Aussies stuck on debt treadmill
AUSTRALIAN families are facing another year from a debt treadmill, thanks to credit card complacency, research has revealed.
A survey by lender SocietyOne found that of the Aussies who took out a balance transfer card to help pay off their debt faster, 67 per cent had neglected to cancel their existing credit cards and 12 per cent had actually established an extra credit card for every day purchases.
Many were in the dark on credit cards fees too, including early repayment fees (85 per cent) and transfer fees (57 per cent). Revert rates (65 per cent) and interest charged on new spending (57 per cent) were other traps.
Those with balance transfer cards had an average $5907 of debt and took 14 months to pay it off, despite most having an interest free period of 12 months or less. Nearly a quarter (24 per cent) was unable to pay their balance off within the interest free period.
SocietyOne spokeswoman Maria Loyez blamed a lack of education and transparency around balance transfer cards.
"Consumers are not being properly educated … and are leaving themselves open to temptation by not cancelling their old card, or even taking out another credit card," Ms Loyez said. "Many balance transfer cards have a maximum transfer amount that is less than 100 per cent of the available credit limit, so you would need to take out a new card with a higher limit than your old one."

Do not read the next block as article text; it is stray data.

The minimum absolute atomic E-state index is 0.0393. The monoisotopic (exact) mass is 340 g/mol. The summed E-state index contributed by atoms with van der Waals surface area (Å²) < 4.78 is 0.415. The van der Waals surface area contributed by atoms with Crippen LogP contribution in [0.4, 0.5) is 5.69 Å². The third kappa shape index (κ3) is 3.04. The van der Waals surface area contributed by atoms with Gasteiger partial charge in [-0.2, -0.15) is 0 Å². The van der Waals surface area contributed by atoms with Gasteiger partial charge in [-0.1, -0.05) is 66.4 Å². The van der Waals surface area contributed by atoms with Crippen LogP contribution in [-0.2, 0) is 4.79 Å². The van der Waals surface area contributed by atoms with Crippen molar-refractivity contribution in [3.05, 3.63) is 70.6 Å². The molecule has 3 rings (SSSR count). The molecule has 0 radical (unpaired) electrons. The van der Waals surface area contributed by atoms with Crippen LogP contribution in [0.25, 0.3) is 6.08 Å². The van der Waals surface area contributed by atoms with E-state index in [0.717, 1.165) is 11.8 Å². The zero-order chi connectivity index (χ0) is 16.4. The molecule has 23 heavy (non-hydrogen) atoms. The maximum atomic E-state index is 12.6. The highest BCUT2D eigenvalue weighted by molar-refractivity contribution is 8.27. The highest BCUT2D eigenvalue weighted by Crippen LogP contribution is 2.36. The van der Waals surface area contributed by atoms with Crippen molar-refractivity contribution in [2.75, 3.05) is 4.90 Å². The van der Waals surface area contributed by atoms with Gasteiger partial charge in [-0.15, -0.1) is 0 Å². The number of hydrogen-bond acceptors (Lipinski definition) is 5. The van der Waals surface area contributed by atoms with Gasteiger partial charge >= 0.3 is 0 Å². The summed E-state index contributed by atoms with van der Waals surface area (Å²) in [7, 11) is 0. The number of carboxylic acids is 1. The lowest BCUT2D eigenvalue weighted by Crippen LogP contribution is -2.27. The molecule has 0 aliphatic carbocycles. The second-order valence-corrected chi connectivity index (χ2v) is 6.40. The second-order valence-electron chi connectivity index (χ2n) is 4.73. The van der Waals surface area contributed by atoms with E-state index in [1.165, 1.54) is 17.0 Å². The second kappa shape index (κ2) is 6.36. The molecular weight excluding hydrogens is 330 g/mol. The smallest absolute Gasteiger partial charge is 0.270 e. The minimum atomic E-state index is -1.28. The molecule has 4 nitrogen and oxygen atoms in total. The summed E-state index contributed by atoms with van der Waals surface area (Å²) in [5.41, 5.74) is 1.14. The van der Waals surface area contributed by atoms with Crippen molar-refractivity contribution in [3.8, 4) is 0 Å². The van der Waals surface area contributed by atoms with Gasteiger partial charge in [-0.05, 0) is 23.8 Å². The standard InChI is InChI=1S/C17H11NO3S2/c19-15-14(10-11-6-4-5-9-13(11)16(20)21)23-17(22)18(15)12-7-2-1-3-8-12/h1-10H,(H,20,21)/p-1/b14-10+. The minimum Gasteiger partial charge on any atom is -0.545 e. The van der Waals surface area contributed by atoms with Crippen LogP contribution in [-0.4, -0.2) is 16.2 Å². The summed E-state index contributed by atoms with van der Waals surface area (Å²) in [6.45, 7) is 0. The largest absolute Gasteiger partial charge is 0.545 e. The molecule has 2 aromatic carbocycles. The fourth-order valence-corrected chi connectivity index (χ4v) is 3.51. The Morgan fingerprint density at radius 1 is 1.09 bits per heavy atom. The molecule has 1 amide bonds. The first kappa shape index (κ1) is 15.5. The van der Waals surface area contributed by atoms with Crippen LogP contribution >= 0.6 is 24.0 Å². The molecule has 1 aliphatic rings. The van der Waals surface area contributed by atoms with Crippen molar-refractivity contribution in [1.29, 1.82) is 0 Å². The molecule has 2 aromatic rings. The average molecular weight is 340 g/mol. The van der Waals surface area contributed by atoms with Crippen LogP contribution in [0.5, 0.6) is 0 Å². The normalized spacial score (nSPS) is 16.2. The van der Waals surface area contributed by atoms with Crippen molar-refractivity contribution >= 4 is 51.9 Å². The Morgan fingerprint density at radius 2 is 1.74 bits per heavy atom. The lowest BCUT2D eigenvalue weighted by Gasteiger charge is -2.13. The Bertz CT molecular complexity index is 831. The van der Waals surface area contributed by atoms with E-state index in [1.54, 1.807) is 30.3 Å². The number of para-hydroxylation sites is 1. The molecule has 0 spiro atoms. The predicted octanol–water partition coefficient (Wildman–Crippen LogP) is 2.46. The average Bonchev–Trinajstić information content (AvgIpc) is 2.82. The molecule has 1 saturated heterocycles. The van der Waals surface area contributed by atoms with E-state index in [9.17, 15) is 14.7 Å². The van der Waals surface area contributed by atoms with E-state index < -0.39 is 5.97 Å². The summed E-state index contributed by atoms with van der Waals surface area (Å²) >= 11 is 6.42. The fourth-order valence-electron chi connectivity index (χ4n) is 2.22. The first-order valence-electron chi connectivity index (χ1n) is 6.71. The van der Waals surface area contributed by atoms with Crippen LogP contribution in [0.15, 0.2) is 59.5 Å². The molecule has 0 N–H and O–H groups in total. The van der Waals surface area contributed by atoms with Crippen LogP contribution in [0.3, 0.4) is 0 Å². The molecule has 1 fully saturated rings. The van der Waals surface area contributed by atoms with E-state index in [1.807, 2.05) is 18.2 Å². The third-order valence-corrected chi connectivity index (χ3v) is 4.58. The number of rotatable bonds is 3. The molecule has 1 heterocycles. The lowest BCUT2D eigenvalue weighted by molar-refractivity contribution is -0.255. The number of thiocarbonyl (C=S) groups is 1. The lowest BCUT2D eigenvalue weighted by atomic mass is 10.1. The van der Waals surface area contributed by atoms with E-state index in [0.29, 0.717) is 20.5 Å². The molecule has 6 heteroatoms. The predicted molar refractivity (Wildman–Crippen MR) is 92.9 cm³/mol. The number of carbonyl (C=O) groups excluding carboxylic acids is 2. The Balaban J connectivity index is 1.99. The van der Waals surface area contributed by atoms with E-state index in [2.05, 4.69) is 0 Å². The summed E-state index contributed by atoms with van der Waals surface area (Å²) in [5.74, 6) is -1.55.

People's main reasons for getting a balance transfer card were to save money on interest (56 per cent), pay off debt faster (50 per cent) and consolidate debt (29 per cent).
"A consumer with a $6000 balance and 12 month interest free period would need to repay $500 each month to avoid being hit with higher rates of up to 22 per cent after the interest free period," Ms Loyez said. "That's before you add on any fees."
Ms Loyez suggested that a personal loan was a more cost effective manner of consolidating debt.
RBA figures showed consumers spent around $30 million on credit cards over Christmas, while OECD data shows Australia is one of the top five countries for personal debt.
Wealth Within chief analyst Dale Gilham said debt levels were a concern.
"We are stuck on a debt treadmill and many of us don't know how to get off," he said. "Identify you have a problem with debt, cut back on non-essential spending … and funnel the cash freed up into paying down your bad debt."
Thalia Stanley Group money mentor Marion Mays noted the importance of budgeting and mindful spending.
"Conscious spending, combined with putting away a minimum of 10 per cent of your entire income into a savings account for investing purposes, is a sure way to help," Ms Mays said. While you may not notice a change right away, it will help lessen your borrowing and interest bills … Once you accumulate some funds, use this for investment opportunities that will appreciate over time and help you build real wealth."